Let's say I have the following piece in 4/4, Should it be notated as:

First image


Second image

Are there any specific rules? From my previous experience, I believe the second one is the correct notation since it shows all the beats in 4/4, am I correct?

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    Both are acceptable, but the second is usually preferred because it's usually easier to read.
    – Kevin
    Commented Aug 21, 2014 at 16:57
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    BTW, what's with this strange C-C♯-C♮ combination? Are you sure the notes shouldn't rather be simply C-C-C-E♭-C-C-D♭-C, e.g. with a key signature of 5 ♭s? Commented Aug 21, 2014 at 21:28
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    And while we're at readability... does it really make sense to notate a guitar in (octave-) violin clef, if it's tuned down that low? I'd prefer bass clef, those ledger lines are a nightmare. Commented Aug 21, 2014 at 21:34
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    @leftaroundabout Yes I should have notated it as C-Db-C. Haven't got time to fix it in Guitar Pro. I agree I should have used the bass clef, but since guitarists mainly read tabs (and read the standard notation for precise rhythms), it doesn't make too much of a difference. Thanks for your input anyway!
    – rexcfnghk
    Commented Aug 22, 2014 at 6:43
  • The first example is definitely NOT acceptable. I was going to say 'except in exceptional circumstances', but they would have to be VERY exceptional! It obscures the pattern of 4 beats in the bar and is therefore hard to read.
    – Laurence
    Commented May 31, 2017 at 11:20

8 Answers 8


Yep, the second one is far better for precisely the reason you say. A general rule is that you shouldn't have dotted-notes that start on an off beat and carry through the next beat. There are exceptions even to this rule, but showing the underlying beat structure of the meter is paramount in the vast majority of situations.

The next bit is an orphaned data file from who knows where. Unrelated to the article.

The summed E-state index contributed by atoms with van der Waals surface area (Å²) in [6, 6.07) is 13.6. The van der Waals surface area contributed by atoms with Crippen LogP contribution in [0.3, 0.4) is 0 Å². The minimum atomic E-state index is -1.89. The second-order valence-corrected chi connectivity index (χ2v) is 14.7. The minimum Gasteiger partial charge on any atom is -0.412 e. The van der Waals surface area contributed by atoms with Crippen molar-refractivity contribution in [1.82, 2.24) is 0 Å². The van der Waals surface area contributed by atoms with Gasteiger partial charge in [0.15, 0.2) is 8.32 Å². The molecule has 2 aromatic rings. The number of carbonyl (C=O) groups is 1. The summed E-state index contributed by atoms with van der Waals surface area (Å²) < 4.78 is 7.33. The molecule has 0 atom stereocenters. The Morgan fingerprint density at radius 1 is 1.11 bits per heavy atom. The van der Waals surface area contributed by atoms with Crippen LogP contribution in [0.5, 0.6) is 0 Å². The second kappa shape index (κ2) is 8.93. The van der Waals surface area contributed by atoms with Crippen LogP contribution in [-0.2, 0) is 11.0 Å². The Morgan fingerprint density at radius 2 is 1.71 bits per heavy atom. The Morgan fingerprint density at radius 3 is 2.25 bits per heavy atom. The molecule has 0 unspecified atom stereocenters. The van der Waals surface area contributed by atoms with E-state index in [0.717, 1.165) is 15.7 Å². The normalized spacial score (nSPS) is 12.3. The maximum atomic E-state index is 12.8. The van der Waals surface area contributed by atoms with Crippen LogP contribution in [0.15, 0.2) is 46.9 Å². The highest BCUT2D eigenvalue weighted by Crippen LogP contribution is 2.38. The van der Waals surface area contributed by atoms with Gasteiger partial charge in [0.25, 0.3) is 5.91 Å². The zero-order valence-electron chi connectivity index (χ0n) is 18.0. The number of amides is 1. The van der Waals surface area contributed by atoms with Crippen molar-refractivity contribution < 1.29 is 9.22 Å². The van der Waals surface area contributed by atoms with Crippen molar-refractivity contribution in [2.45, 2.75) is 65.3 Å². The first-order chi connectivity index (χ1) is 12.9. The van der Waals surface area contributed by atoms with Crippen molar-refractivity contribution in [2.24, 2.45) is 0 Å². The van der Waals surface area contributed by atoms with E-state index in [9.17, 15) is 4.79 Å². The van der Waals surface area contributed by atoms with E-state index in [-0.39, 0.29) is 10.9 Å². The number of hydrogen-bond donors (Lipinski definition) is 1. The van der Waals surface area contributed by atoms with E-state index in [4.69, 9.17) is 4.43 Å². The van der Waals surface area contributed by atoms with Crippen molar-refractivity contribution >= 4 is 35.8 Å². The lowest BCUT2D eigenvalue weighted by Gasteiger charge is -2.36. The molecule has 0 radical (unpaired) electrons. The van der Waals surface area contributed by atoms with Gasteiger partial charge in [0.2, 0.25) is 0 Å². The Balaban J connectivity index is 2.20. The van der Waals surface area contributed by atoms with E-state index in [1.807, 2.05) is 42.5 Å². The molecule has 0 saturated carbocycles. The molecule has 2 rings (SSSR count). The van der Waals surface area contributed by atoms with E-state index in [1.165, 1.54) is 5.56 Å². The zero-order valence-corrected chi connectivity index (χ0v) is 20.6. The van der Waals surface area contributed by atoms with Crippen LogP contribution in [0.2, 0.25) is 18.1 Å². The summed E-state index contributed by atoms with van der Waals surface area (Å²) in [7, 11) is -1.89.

Elliott Carter is an example of a composer that often violates this notational rule (sometimes using four beamed dotted notes, occasionally even crossing the barline), but this is for the specific purpose of notating multiple simultaneous tempos. Even with that reason, an argument could be made that it isn't worth it due to the difficulty with reading it.

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    In 4/4 time, I'd say it's fine for a dotted quarter note to start on the "and" of beat one or three, since a dotted quarter note is expected to carry on through the next beat; no form of quarter note should generally cross from beat 2 to 3, however. Any quarter note which starts in the first half of a measure should fit entirely within it; likewise any quarter note that starts in the second half. As for having four beamed dotted notes, that would seem a little odd except in something like 6/8 or 12/8 time, and even there a duple bracket might be better.
    – supercat
    Commented Aug 21, 2014 at 18:19
  • +1 for "...showing the underlying beat structure of the meter is paramount...", though I wouldn't even qualify it as much as you did. Commented Aug 21, 2014 at 18:28
  • @supercat Yeah, that was the primary exception I had in mind. Carter's beamed dotted notes aren't (generally) in compound time, but I still think there's a strong argument for them. They are generally used in a part that is playing a passage that sounds like it's metered but at a slightly slower tempo than the other instruments. There's a decision to be made about whether to show the groupings of the slower tempo's meter or risk making something look syncopated that should sound regular. He tends to choose the former, but I think a good argument exists for both choices. Commented Aug 21, 2014 at 18:37
  • I disagree with calling it a rule, because it simply isn't. It's just that it's usually easier to read if you use a tie - so coincidentally, a pattern emerged, not a rule -, but some rhythms are really a lot more readable with dots than ties even if off-beat. Example: 4 notes in a 3/4 measure. I'd notate that with dots, not ties, because with dots, it is very clear all notes are of the same length, with ties not at all.
    – 11684
    Commented Aug 22, 2014 at 22:13
  • I'm with @11684 here, with my typography hat on. There are only very little rules in typography in general. Mostly it's conventions. Whether an author/typesetter decides to stick to the convention or not is up to him. For instance, if you get loads and loads of these notes that break the pattern, then you probably use the dotted notation, since the reader very likely won't get the pattern anyway during the first reading, and you lessen the amount of things to read. But again, that's just my opinion and another typesetter will have a different opinion.